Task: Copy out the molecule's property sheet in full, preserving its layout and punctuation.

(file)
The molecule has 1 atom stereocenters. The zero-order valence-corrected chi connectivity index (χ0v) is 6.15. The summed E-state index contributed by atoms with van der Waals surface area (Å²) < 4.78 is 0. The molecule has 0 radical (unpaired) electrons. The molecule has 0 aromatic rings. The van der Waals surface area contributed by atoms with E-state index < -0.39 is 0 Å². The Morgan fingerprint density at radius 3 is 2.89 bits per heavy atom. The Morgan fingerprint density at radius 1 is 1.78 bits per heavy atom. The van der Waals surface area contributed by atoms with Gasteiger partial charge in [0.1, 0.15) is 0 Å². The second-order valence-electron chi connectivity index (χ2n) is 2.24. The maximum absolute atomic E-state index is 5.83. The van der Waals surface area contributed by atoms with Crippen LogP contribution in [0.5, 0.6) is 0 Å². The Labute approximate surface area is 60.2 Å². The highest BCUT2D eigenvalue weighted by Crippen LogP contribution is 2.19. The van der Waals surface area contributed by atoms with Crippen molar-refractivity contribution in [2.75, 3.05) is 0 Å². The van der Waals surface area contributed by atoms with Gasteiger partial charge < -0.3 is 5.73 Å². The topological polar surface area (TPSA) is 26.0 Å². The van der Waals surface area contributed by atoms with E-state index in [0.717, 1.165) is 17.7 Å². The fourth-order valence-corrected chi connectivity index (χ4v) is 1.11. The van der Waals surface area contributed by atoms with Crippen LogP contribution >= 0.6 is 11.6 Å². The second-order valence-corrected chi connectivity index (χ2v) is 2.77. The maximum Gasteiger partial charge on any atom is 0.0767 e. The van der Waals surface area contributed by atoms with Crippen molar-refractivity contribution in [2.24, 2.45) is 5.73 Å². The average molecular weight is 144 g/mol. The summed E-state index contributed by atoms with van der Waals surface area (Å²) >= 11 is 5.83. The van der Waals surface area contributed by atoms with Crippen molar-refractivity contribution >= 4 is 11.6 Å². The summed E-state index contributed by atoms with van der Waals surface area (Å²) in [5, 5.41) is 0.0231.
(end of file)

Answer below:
The molecule has 1 atom stereocenters. The zero-order valence-corrected chi connectivity index (χ0v) is 6.15. The summed E-state index contributed by atoms with van der Waals surface area (Å²) < 4.78 is 0. The molecule has 0 radical (unpaired) electrons. The molecule has 0 aromatic rings. The van der Waals surface area contributed by atoms with E-state index < -0.39 is 0 Å². The Morgan fingerprint density at radius 3 is 2.89 bits per heavy atom. The Morgan fingerprint density at radius 1 is 1.78 bits per heavy atom. The van der Waals surface area contributed by atoms with Gasteiger partial charge in [0.1, 0.15) is 0 Å². The second-order valence-electron chi connectivity index (χ2n) is 2.24. The maximum absolute atomic E-state index is 5.83. The van der Waals surface area contributed by atoms with Crippen LogP contribution in [0.5, 0.6) is 0 Å². The Labute approximate surface area is 60.2 Å². The highest BCUT2D eigenvalue weighted by Crippen LogP contribution is 2.19. The van der Waals surface area contributed by atoms with Crippen molar-refractivity contribution in [2.75, 3.05) is 0 Å². The van der Waals surface area contributed by atoms with Gasteiger partial charge < -0.3 is 5.73 Å². The topological polar surface area (TPSA) is 26.0 Å². The van der Waals surface area contributed by atoms with E-state index in [0.717, 1.165) is 17.7 Å². The fourth-order valence-corrected chi connectivity index (χ4v) is 1.11. The van der Waals surface area contributed by atoms with Crippen LogP contribution >= 0.6 is 11.6 Å². The second-order valence-corrected chi connectivity index (χ2v) is 2.77. The maximum Gasteiger partial charge on any atom is 0.0767 e. The van der Waals surface area contributed by atoms with Crippen molar-refractivity contribution in [2.24, 2.45) is 5.73 Å². The average molecular weight is 144 g/mol. The summed E-state index contributed by atoms with van der Waals surface area (Å²) >= 11 is 5.83. The van der Waals surface area contributed by atoms with Crippen molar-refractivity contribution >= 4 is 11.6 Å². The summed E-state index contributed by atoms with van der Waals surface area (Å²) in [5, 5.41) is 0.0231.